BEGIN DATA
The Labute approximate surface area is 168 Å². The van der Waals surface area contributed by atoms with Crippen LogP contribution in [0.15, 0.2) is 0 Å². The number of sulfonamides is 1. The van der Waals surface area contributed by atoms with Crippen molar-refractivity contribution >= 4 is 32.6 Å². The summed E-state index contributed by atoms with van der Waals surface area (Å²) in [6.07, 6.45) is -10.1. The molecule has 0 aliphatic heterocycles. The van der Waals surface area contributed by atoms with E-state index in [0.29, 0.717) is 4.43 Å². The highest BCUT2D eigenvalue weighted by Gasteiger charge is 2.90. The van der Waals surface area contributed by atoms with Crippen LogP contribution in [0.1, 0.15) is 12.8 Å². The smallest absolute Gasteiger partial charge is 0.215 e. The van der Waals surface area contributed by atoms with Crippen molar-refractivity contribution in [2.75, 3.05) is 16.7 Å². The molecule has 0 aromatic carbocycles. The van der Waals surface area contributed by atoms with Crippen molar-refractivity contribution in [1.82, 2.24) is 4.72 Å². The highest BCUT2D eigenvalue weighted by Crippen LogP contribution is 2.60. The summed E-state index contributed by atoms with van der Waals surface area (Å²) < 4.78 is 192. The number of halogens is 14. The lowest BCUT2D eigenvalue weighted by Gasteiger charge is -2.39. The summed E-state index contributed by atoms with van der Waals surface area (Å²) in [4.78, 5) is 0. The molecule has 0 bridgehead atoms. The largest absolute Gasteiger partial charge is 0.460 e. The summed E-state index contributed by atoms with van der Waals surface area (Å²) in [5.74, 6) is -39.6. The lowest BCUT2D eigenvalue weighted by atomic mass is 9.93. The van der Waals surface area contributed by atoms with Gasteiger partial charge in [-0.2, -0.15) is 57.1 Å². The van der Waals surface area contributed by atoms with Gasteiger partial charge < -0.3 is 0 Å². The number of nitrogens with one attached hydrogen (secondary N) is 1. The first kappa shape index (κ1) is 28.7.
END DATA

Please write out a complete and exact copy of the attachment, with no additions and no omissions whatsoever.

The Labute approximate surface area is 168 Å². The van der Waals surface area contributed by atoms with Crippen LogP contribution in [0.15, 0.2) is 0 Å². The number of sulfonamides is 1. The van der Waals surface area contributed by atoms with Crippen molar-refractivity contribution >= 4 is 32.6 Å². The summed E-state index contributed by atoms with van der Waals surface area (Å²) in [6.07, 6.45) is -10.1. The molecule has 0 aliphatic heterocycles. The van der Waals surface area contributed by atoms with E-state index in [0.29, 0.717) is 4.43 Å². The highest BCUT2D eigenvalue weighted by Gasteiger charge is 2.90. The van der Waals surface area contributed by atoms with Crippen LogP contribution in [0.1, 0.15) is 12.8 Å². The smallest absolute Gasteiger partial charge is 0.215 e. The van der Waals surface area contributed by atoms with Crippen molar-refractivity contribution in [2.75, 3.05) is 16.7 Å². The molecule has 0 aromatic carbocycles. The van der Waals surface area contributed by atoms with Crippen molar-refractivity contribution in [1.82, 2.24) is 4.72 Å². The highest BCUT2D eigenvalue weighted by Crippen LogP contribution is 2.60. The summed E-state index contributed by atoms with van der Waals surface area (Å²) < 4.78 is 192. The number of halogens is 14. The lowest BCUT2D eigenvalue weighted by Gasteiger charge is -2.39. The summed E-state index contributed by atoms with van der Waals surface area (Å²) in [4.78, 5) is 0. The molecule has 0 bridgehead atoms. The largest absolute Gasteiger partial charge is 0.460 e. The summed E-state index contributed by atoms with van der Waals surface area (Å²) in [5.74, 6) is -39.6. The lowest BCUT2D eigenvalue weighted by atomic mass is 9.93. The van der Waals surface area contributed by atoms with Gasteiger partial charge in [-0.2, -0.15) is 57.1 Å². The van der Waals surface area contributed by atoms with Gasteiger partial charge < -0.3 is 0 Å². The number of nitrogens with one attached hydrogen (secondary N) is 1. The first kappa shape index (κ1) is 28.7.